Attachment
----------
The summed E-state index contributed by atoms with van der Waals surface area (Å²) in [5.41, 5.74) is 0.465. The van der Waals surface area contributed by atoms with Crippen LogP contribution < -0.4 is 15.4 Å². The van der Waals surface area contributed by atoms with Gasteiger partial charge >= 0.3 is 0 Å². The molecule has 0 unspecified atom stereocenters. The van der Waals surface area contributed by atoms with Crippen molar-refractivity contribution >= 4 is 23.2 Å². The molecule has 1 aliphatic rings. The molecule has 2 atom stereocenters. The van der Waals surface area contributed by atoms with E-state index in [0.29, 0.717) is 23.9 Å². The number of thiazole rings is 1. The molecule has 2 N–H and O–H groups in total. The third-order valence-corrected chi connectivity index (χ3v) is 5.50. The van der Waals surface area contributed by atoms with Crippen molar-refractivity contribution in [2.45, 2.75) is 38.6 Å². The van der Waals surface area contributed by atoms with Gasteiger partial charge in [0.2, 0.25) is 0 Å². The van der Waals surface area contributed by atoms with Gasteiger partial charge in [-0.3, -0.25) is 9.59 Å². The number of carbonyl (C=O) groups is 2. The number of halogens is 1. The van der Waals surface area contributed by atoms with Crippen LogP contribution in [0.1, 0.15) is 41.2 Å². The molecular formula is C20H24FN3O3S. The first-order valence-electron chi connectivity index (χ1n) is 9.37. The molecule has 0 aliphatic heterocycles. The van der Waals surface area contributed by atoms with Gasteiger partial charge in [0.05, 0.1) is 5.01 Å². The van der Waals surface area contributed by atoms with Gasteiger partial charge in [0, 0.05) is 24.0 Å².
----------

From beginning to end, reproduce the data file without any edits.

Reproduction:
The summed E-state index contributed by atoms with van der Waals surface area (Å²) in [5.41, 5.74) is 0.465. The van der Waals surface area contributed by atoms with Crippen LogP contribution < -0.4 is 15.4 Å². The van der Waals surface area contributed by atoms with Gasteiger partial charge >= 0.3 is 0 Å². The molecule has 0 unspecified atom stereocenters. The van der Waals surface area contributed by atoms with Crippen molar-refractivity contribution >= 4 is 23.2 Å². The molecule has 1 aliphatic rings. The molecule has 2 atom stereocenters. The van der Waals surface area contributed by atoms with E-state index in [0.29, 0.717) is 23.9 Å². The number of thiazole rings is 1. The molecule has 2 N–H and O–H groups in total. The third-order valence-corrected chi connectivity index (χ3v) is 5.50. The van der Waals surface area contributed by atoms with Crippen molar-refractivity contribution in [2.45, 2.75) is 38.6 Å². The van der Waals surface area contributed by atoms with Gasteiger partial charge in [0.2, 0.25) is 0 Å². The van der Waals surface area contributed by atoms with Gasteiger partial charge in [-0.3, -0.25) is 9.59 Å². The number of carbonyl (C=O) groups is 2. The number of halogens is 1. The van der Waals surface area contributed by atoms with Crippen LogP contribution in [0.1, 0.15) is 41.2 Å². The molecular formula is C20H24FN3O3S. The first-order valence-electron chi connectivity index (χ1n) is 9.37. The molecule has 0 aliphatic heterocycles. The van der Waals surface area contributed by atoms with Gasteiger partial charge in [0.05, 0.1) is 5.01 Å². The van der Waals surface area contributed by atoms with Gasteiger partial charge in [0, 0.05) is 24.0 Å².